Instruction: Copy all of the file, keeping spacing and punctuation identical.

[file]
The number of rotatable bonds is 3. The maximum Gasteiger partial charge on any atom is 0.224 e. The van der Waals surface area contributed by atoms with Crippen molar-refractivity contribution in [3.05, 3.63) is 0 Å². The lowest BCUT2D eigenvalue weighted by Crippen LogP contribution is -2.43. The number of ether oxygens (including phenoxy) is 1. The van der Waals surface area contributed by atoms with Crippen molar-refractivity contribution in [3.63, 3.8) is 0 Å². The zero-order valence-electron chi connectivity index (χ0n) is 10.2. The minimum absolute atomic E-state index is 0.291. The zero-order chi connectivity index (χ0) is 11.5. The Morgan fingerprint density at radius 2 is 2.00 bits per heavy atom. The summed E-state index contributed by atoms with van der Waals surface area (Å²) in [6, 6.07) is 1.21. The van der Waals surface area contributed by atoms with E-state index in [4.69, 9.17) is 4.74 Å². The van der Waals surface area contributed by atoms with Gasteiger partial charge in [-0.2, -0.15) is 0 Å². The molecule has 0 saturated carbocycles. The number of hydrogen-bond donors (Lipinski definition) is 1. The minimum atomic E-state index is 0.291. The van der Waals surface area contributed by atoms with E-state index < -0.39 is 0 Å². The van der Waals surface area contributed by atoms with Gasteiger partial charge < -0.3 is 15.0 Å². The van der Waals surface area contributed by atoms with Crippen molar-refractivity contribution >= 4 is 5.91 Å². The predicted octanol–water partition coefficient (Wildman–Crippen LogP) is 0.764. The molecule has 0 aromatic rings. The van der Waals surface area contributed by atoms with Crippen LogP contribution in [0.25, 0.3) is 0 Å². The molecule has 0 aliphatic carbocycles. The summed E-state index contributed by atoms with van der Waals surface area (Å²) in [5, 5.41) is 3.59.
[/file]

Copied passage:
The number of rotatable bonds is 3. The maximum Gasteiger partial charge on any atom is 0.224 e. The van der Waals surface area contributed by atoms with Crippen molar-refractivity contribution in [3.05, 3.63) is 0 Å². The lowest BCUT2D eigenvalue weighted by Crippen LogP contribution is -2.43. The number of ether oxygens (including phenoxy) is 1. The van der Waals surface area contributed by atoms with Crippen molar-refractivity contribution in [3.63, 3.8) is 0 Å². The zero-order valence-electron chi connectivity index (χ0n) is 10.2. The minimum absolute atomic E-state index is 0.291. The zero-order chi connectivity index (χ0) is 11.5. The Morgan fingerprint density at radius 2 is 2.00 bits per heavy atom. The summed E-state index contributed by atoms with van der Waals surface area (Å²) in [6, 6.07) is 1.21. The van der Waals surface area contributed by atoms with E-state index in [4.69, 9.17) is 4.74 Å². The van der Waals surface area contributed by atoms with Gasteiger partial charge in [-0.2, -0.15) is 0 Å². The molecule has 0 saturated carbocycles. The number of hydrogen-bond donors (Lipinski definition) is 1. The minimum atomic E-state index is 0.291. The van der Waals surface area contributed by atoms with E-state index < -0.39 is 0 Å². The van der Waals surface area contributed by atoms with Gasteiger partial charge < -0.3 is 15.0 Å². The van der Waals surface area contributed by atoms with Crippen molar-refractivity contribution >= 4 is 5.91 Å². The predicted octanol–water partition coefficient (Wildman–Crippen LogP) is 0.764. The molecule has 0 aromatic rings. The van der Waals surface area contributed by atoms with Crippen LogP contribution in [0.25, 0.3) is 0 Å². The molecule has 0 aliphatic carbocycles. The summed E-state index contributed by atoms with van der Waals surface area (Å²) in [5, 5.41) is 3.59.